Music

Junk Explained: Why Is Everyone Suddenly Singing Sea Shanties Again Like It’s The 1500s?

Who would've thought a song about an Aussie whaling company from the 1800s would be what unites the world?

Sea Shanty Sea Shanties TIkTok

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2021 has already been quite the doozy, so it’s really no surprise that people are turning to a 200-year-old New Zealand sea shanty for comfort and joy.

Yes, you read that right. The internet seems to be absolutely obsessed with songs traditionally sung by sailors as they did manual tasks aboard merchant ships — and it’s all thanks to a 26-year-old postman from Scotland.

Despite sea shanties dating back to at least the mid-1400s, over the last few weeks Nathan Evans has been sharing his renditions of his favourite ye’ olde sea shanties — like ‘The Scotsman‘, ‘The Last Shanty‘ and his most popular track, ‘The Wellerman‘ which has since become the unofficial TikTok sea shanty anthem.

While sea shanties were traditionally used as a way for sea men to keep in sync and to maintain rhythm while working aboard the ships, today these shanties have become a new way for people to collaborate and connect across the globe.

Much like how the TikTok Ratatouille musical operated, SeaShantyTok is built on creators transforming a song that already exists by using Evans audio or by creating duet chains from his original ‘Wellerman’ video.

While the idea of a number of layered voices, harmonies and instruments over one audio track can sound overwhelming, it actually works well. This is because traditionally sea shanties would be led by a single shantyman, with the rest of the crew joining in. So when it comes to ‘Wellerman’, Evans acts as the shantyman, with the rest of SeaShantyTok falling into the crew role.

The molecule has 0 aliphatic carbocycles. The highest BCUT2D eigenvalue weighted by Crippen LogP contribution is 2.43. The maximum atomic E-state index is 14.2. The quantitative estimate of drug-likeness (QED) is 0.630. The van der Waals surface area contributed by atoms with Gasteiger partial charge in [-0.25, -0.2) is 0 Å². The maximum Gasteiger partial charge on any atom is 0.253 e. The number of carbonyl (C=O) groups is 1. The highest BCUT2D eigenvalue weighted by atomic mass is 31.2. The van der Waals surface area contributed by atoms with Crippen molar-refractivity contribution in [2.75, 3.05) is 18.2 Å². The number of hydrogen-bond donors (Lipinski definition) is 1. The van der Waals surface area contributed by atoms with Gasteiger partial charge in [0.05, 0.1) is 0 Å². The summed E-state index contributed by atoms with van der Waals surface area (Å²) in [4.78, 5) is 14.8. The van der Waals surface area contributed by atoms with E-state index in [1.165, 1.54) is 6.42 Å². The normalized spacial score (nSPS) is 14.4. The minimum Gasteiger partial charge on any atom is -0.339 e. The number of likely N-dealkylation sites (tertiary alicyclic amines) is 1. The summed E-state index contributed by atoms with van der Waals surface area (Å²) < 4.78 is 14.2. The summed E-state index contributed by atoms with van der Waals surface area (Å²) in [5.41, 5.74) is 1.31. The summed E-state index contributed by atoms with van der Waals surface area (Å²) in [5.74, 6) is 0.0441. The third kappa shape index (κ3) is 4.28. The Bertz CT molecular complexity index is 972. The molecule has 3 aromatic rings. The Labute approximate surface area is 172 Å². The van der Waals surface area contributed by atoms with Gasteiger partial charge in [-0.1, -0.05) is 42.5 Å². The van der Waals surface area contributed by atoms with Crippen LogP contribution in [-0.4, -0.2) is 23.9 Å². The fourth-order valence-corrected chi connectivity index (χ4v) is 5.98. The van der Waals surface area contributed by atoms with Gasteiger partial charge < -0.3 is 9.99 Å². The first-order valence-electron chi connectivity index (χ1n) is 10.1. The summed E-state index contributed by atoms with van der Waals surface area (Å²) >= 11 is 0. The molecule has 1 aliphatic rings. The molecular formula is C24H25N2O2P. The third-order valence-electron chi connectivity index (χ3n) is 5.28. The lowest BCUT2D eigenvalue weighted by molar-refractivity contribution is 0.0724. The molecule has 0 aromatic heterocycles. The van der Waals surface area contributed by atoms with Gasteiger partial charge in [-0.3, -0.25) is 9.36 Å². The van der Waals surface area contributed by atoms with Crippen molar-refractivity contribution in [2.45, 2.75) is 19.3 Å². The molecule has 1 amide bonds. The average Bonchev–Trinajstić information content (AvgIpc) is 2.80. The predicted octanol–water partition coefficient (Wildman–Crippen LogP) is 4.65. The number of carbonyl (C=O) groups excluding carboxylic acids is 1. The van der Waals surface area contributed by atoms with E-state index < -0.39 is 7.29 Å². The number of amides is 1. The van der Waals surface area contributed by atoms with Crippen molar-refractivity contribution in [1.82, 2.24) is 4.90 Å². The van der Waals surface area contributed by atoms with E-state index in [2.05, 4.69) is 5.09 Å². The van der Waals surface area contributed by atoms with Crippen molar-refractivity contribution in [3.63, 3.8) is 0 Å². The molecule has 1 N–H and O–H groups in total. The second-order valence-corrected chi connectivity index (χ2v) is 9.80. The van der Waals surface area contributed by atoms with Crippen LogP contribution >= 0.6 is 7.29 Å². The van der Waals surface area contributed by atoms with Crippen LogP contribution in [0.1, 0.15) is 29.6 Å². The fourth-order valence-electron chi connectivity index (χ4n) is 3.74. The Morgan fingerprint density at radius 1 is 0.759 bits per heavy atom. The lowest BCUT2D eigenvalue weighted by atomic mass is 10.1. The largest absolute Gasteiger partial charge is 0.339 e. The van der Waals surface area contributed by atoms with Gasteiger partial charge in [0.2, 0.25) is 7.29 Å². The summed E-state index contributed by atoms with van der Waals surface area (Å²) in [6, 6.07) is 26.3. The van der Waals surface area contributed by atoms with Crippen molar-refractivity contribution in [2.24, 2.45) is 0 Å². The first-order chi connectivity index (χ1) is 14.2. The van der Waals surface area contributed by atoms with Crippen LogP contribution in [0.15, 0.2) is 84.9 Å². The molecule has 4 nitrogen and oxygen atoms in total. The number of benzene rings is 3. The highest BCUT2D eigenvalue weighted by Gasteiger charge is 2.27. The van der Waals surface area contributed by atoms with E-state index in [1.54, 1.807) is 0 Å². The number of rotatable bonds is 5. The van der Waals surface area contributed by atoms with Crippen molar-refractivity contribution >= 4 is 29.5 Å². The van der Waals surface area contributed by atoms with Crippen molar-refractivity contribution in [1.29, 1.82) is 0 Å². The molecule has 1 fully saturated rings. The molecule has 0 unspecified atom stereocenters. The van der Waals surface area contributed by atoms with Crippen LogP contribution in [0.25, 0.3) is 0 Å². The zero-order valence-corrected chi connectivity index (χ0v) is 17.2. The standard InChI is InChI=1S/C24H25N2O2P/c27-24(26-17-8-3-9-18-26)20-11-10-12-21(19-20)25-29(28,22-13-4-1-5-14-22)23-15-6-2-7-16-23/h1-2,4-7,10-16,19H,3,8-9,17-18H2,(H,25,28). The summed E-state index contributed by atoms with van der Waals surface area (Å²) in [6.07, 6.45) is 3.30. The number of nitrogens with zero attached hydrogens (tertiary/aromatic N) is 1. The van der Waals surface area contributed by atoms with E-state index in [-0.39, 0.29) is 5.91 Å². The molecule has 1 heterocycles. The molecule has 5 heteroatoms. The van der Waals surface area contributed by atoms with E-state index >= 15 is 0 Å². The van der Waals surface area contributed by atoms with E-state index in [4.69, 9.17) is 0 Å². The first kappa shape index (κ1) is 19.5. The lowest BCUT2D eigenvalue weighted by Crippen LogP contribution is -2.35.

And the result? Surprisingly magical stuff with seemingly limitless possibilities.

Why ‘Wellerman’, Though?

Despite a number of sea shanties existing in the world, ‘Wellerman’ seems to have become a very clear favourite on TikTok. But in a modern context, the track’s lyrics make very little sense, which, considering the New Zealand sea shanty dates back to the mid-19th century, is not at all surprising.

“There once was a ship that put to sea,
And the name of that ship was the Billy o’ Tea
The winds blew hard, her bow dipped down,
Blow, me bully boys, blow!

Soon may the Wellerman come
to bring us sugar and tea and rum.
One day, when the tonguing’ is done,
We’ll take our leave and go.”

A number of sources report that the song is in direct reference to the men who worked under The Weller Bros, an Australian shore-wailing company that operated along the New Zealand coast in the 1800s.

Sources also say that the Wellerman referenced throughout the folksong is actually the Weller Bros. supply ships that would provide staples to the workers — like sugar and rum — as a form of payment, instead of money. Similarly, the “tonguing” sung about is the process of cutting blubber off beached carcasses, which were boiled down into whale oil and exchanged for their pay of staples.

Even though the conditions sung about aren’t relatable to really anyone in the 21st century, it is quite refreshing to see the internet connected over such a silly thing like singing old and obscure songs about whaling together.

But if you can’t sing, don’t stress. The most joyous videos on SeaShantyTok are actually just those of people enjoying these folksongs with their friends, figuring out that they privately enjoy a sea shanty or two themselves, or turning the Wellerman into its own ~sugar and rum~ meme.

And luckily for those who still think the classic sea shanty isn’t really their cup of tea, there’s always the electronic club banger remixes to ease them into the world of SeaShantyTok.